Age: Preschool, Early School Years. Award Year: 2013. Click here to purchase the product on Amazon.com.
24 matching pairs of animal face cards are fun to take along in their neat little box with a sliding tray. Unlike their wildlife cards, these dressed-up critters look like they stepped out of a storybook. Play this as a concentration game with 2 or more players or it can be played solo. 5 & up.
Age: Early School Years. Award Year: 2013. Click here to purchase the product on Amazon.com.
A matching game with a twist, or should we say with a log where skunks may hide! Players try to be the first to fill a bingo card. On your turn you spin and take as many playing cards as the spinner says. You put each card into the plastic log, through a narrow slot. As cards are added, cards come out the other end of the log. Player can place the expelled cards on their playing board. If the space with the matching animal is filled, the card can be taken by another player. But watch out! If a skunk card is pushed out of the log all the other cards go back into the playing pile. This is a matching game for preschoolers although playing each round can take quite a long time. 3 & up.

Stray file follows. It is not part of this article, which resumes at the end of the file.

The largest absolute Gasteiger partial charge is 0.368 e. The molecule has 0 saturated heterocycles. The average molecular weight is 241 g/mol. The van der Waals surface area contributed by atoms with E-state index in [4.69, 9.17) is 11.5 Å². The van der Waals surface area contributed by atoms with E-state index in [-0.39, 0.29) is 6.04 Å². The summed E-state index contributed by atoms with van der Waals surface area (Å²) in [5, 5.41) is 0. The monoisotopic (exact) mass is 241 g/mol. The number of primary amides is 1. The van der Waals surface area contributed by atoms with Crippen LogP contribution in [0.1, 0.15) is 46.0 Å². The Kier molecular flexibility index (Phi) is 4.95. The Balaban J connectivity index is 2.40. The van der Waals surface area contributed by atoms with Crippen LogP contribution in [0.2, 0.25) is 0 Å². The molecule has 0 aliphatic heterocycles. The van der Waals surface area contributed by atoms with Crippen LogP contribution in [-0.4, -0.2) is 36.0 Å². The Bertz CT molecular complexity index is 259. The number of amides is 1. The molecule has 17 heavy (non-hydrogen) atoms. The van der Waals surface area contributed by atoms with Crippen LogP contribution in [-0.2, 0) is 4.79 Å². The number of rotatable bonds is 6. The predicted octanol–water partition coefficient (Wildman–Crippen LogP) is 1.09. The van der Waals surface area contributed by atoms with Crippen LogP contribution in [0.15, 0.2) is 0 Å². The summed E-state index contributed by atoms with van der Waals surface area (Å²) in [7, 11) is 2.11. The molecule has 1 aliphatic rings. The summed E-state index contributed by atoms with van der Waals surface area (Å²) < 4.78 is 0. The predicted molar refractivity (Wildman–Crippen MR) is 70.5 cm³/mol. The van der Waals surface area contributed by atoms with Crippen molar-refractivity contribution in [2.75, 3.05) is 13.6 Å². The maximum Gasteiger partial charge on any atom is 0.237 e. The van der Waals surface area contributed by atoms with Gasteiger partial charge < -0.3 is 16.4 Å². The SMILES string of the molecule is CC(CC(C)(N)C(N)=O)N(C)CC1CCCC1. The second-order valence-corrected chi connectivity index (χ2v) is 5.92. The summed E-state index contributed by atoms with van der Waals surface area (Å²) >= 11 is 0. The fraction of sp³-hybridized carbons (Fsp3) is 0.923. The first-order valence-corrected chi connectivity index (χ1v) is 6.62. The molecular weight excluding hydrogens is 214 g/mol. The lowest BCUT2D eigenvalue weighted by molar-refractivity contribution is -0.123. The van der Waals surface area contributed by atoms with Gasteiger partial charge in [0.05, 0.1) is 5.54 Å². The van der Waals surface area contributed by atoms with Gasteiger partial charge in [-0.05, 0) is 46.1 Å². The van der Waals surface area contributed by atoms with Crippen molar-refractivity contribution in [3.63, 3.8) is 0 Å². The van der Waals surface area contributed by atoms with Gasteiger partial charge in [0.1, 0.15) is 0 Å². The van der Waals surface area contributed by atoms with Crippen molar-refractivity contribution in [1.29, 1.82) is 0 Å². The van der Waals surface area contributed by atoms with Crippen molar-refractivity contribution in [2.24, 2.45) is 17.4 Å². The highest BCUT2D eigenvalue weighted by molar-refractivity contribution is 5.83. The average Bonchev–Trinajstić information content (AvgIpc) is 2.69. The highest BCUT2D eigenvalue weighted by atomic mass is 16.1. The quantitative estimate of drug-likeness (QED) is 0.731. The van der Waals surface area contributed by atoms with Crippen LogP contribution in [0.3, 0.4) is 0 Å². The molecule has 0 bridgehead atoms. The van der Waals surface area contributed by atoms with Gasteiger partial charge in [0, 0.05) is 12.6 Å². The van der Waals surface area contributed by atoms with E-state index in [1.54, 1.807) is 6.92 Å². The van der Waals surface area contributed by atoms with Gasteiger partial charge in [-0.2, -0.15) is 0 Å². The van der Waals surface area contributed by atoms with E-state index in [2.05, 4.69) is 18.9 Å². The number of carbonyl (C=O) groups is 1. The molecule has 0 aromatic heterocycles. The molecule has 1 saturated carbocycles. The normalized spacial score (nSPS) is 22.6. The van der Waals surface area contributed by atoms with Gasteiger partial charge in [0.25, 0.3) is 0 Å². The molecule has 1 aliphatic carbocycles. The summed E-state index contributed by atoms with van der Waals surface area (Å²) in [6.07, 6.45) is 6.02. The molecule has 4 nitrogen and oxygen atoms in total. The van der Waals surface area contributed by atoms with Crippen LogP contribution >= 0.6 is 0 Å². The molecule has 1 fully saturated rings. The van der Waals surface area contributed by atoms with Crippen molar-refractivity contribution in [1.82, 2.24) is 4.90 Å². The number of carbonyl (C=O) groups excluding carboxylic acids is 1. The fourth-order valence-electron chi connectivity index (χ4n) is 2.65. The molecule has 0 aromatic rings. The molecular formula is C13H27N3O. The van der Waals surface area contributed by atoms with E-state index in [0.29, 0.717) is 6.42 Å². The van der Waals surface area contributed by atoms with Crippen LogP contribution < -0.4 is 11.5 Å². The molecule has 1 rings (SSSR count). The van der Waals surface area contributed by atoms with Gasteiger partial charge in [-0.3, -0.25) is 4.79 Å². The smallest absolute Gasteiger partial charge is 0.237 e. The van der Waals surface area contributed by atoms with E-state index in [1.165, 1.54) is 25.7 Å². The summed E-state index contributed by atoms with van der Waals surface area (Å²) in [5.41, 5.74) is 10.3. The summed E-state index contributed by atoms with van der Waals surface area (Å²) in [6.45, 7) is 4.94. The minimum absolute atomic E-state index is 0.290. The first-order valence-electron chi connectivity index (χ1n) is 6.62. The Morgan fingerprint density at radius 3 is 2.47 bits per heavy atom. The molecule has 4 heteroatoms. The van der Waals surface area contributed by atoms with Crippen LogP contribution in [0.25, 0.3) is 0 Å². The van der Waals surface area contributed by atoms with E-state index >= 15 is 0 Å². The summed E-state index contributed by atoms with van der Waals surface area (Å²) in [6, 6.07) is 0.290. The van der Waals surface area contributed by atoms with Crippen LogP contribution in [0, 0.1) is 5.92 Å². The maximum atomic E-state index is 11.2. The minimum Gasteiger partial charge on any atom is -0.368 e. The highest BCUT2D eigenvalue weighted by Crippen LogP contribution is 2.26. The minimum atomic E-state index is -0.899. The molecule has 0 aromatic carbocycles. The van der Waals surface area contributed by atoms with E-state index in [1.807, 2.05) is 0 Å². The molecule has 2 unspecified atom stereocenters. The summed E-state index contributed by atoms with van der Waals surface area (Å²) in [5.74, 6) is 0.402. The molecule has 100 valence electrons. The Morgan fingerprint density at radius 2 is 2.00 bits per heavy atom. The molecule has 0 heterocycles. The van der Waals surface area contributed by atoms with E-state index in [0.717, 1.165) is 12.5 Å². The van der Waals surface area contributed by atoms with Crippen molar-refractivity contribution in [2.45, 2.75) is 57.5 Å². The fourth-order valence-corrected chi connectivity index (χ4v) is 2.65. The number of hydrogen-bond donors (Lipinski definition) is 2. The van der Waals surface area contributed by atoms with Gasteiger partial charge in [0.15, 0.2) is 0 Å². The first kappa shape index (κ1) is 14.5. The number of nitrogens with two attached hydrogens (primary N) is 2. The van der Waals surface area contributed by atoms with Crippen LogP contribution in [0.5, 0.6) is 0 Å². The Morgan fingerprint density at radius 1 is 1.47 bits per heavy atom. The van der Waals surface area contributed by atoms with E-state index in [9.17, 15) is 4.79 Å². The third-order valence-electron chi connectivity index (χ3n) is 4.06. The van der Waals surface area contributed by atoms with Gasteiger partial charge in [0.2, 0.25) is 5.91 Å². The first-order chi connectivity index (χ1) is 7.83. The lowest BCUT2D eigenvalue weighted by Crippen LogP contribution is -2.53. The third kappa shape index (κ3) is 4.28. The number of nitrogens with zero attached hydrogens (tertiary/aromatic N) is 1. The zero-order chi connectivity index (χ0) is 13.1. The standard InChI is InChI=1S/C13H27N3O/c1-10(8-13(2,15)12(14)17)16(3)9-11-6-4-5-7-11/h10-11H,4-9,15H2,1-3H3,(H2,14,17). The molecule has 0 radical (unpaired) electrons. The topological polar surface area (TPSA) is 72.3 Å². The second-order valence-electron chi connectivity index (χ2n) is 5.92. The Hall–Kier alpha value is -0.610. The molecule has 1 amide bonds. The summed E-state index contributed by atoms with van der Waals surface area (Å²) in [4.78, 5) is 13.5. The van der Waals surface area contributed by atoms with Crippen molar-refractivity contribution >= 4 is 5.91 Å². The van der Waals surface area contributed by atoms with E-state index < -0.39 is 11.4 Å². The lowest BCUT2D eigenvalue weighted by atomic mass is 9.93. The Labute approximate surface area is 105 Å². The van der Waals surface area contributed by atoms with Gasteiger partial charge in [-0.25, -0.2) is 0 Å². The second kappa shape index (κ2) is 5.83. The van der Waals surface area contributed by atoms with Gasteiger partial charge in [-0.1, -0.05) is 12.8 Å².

Age: Preschool, Early School Years. Award Year: 2013.
There are so many concentration style matching games and many of them have beautiful art work. This game is one of the winning choices. Bob Barber, an illustrator did this handsome set with pen, ink, watercolors, cut and torn paper and his computer. The result is a charming collection and each card is labeled with the names of the 36 animals. Though the animals are not realistically drawn they are easy to identify and good for developing language as well as matching skills.